Jonathan E. Schmitz, Ph.D., M.D.
Clinical Microbiology, Molecular Diagnostics, Opportunistic pathogens, Microbe-microbe interactions, Personalized microbiology, Urinary tract infections
As a Clinical Microbiologist and investigator of microbial pathogenesis, I am drawn to academic questions in which these two sub-disciplines of microbiology complement one another. In this context, the large majority of organisms that we isolate within the diagnostic laboratory would be considered ‘opportunistic pathogens’. Although these bacteria and fungi can elicit symptomatic infections under certain circumstances, they can also represent commensal species within the body — as part the normal human microbiome — or common environmental organisms to which we are routinely exposed. The factors that govern a microbe’s balance between harmful and benign are critical in elucidating infectious mechanisms and interpreting the significance of these organisms diagnostically. My primary research efforts and collaborations address these questions of opportunistic pathogenesis, with particular emphasis on how interactions between different organisms influence pathogenic behavior. It is important to recall that opportunistic pathogens do not encounter the human host in isolation, but against the background of numerous other organisms.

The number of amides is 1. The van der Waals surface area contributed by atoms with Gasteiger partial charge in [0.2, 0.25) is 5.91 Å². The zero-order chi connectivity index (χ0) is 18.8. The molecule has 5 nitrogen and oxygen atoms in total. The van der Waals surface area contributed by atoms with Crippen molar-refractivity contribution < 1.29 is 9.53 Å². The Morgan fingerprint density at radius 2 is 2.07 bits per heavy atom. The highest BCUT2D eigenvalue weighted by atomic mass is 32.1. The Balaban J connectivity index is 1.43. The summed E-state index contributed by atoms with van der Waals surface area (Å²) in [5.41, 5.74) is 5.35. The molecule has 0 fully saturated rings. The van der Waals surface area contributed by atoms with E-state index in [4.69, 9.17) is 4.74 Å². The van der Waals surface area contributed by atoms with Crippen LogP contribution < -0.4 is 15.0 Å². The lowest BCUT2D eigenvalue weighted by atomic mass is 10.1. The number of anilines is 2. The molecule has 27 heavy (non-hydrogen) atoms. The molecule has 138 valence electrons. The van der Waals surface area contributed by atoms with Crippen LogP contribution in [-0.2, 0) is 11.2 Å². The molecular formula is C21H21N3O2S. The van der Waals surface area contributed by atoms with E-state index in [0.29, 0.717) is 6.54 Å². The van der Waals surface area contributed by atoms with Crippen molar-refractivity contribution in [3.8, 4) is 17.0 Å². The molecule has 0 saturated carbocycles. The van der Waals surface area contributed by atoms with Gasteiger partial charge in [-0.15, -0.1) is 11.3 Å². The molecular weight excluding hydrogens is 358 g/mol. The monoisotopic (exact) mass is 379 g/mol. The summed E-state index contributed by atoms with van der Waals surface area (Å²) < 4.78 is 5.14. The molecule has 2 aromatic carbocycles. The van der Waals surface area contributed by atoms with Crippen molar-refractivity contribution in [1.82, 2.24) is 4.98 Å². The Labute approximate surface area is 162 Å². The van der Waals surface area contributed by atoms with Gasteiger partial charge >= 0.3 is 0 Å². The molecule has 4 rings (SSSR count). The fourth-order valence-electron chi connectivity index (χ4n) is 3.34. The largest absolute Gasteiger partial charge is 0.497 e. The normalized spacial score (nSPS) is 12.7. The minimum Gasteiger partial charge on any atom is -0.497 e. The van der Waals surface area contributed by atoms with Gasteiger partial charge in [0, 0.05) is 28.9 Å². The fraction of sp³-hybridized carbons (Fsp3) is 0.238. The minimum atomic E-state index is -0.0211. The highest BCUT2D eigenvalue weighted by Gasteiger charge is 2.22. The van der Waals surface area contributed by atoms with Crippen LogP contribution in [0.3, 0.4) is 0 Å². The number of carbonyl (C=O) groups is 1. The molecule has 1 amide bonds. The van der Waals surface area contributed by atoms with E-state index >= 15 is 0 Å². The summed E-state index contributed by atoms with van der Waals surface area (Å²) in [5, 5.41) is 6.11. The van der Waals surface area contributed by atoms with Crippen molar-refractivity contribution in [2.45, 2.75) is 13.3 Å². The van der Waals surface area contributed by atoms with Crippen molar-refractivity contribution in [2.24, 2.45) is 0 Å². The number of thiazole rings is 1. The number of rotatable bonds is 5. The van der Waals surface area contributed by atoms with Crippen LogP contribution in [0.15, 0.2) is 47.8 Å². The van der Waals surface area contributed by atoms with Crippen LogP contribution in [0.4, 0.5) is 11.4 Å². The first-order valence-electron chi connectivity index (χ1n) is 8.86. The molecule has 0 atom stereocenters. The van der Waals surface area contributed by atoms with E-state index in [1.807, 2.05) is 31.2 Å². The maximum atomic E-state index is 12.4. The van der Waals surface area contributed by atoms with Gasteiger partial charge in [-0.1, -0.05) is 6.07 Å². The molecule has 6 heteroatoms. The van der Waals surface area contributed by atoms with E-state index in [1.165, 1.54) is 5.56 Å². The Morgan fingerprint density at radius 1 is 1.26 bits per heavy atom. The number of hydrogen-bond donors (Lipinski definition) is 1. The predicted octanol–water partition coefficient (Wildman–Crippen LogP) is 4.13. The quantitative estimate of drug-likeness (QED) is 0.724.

This work is part of my broader interest in the ‘personalization’ or microbial discovery, in which we can re-purpose the unique, patient-specific organisms that we isolate in the clinical laboratory to dissect questions of microbial physiology and host-interaction. Much like the human host, tremendous genotypic and phenotypic diversity exists within individual strains of these same microbial species, diversity that is not well accounted for by traditional experimental models of pathogenesis. By leveraging these derivatives of clinical care for the purpose of academic discovery, I hope to better align the goals of clinical diagnosis and basic investigation.